“What I saw on the road is indescribable. I wake up in my sleep sweating. Dogs eating corpses, there was no one to cover them”. With this disarming description, Greek-born obstetrician-gynecologist Makis Ouanis gave the picture of the cruel war raging in Sudan.

Speaking on the First Program 91.6 and 105.8, Mr. Ouanis, a Christian himself, explained that he was in Sudan to celebrate Easter in his hometown with his mother and siblings.

Finding her M. Paraskevi in the town of Wad Madani, 2 hours away from Khartoum, he went to the Epitaph service and the next day the war started, which he learned from the news on TV.

As he mentioned, he had planned surgeries in those days in the area and saw the hostilities continue and the water and electricity supply to the Khartoumrunning out of food and basic necessities and also gas stations going out of business due to the interruption of the electricity supply, with the result that finally the “absolute chaos”.

“The first thing the rebels did was to destroy the airport, there is no control tower, no runway, so that no help can come from outside for the government. I had a communication and I want to publicly thank him, the Secretary of the Greek Embassy in Egypt, George Oikonomou, got in touch with us, 150 Greeks we were in Khartoum, but he can’t do anything. We were scatteredhe couldn’t collect us, because the rebels are on the road and anyone who goes out was finished.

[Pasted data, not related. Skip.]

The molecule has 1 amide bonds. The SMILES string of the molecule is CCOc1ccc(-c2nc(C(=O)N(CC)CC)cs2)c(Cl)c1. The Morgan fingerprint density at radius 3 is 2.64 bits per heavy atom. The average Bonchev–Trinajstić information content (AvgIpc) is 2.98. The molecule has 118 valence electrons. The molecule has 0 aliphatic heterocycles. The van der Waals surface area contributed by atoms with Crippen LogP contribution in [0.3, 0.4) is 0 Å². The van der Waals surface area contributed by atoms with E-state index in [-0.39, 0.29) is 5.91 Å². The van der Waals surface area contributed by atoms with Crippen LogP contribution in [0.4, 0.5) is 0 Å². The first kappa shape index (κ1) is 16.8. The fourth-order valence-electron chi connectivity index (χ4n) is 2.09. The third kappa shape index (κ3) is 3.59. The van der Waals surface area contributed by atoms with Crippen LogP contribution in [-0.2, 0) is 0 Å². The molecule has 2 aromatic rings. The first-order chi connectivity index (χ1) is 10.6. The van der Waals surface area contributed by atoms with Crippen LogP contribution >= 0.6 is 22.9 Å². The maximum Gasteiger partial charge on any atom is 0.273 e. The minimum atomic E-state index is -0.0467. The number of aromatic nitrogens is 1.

On the road you see decomposed corpses. The tanks, the cars are burnt by the bullets and the rebels also enter the houses. They intend to steal money, cars, crosses, watches” Mr. Ouanis described.

How did he manage to get back to Greece alive?

“I learned that I could drive to the border with her Egypt, it is a very dangerous and long way, but I had no other way. I started negotiating with 40 other people to rent a bus that covers this distance.

The road is very bad, you can’t go with more than 40, there is a risk of meeting rebels on the road, but it’s easier to go by bus than by car. Because they can stop you, take your money, the car and leave you there.

We rented it. We learned that these buses started at 200 Sudanese pounds and this morning we learned that it had reached 7000 pounds per person, which is equivalent to a year’s wages. They don’t take you if you take a suitcase with you, at most a small rucksack with 2-3 shirts and a bag with water and sandwiches, because you won’t find anything on the road, it’s the Sahara and the temperature is 45 degrees. From Khartoum to the border of Sudan is 15 hours200 km. From the border of Sudan to Egypt is another 17 hours.

We got there and stayed a whole day for the passport control, because we arrived together around 20 buses. We were only stopped once on the way. We are lucky because we started at night. They saw that there were women and small children on the bus and they didn’t do anything, but he caught us shaking with our guns on our backs.”

The bus passengers, along with Mr. Ouanis, managed to reach Aswan, Egypt where things were now easier, as there are buses, trains and planes as options to get to Cairo. From there, Mr. Ouanis finally returned to Athens. “If you told me to do this route again, I wouldn’t do it” he said concluding.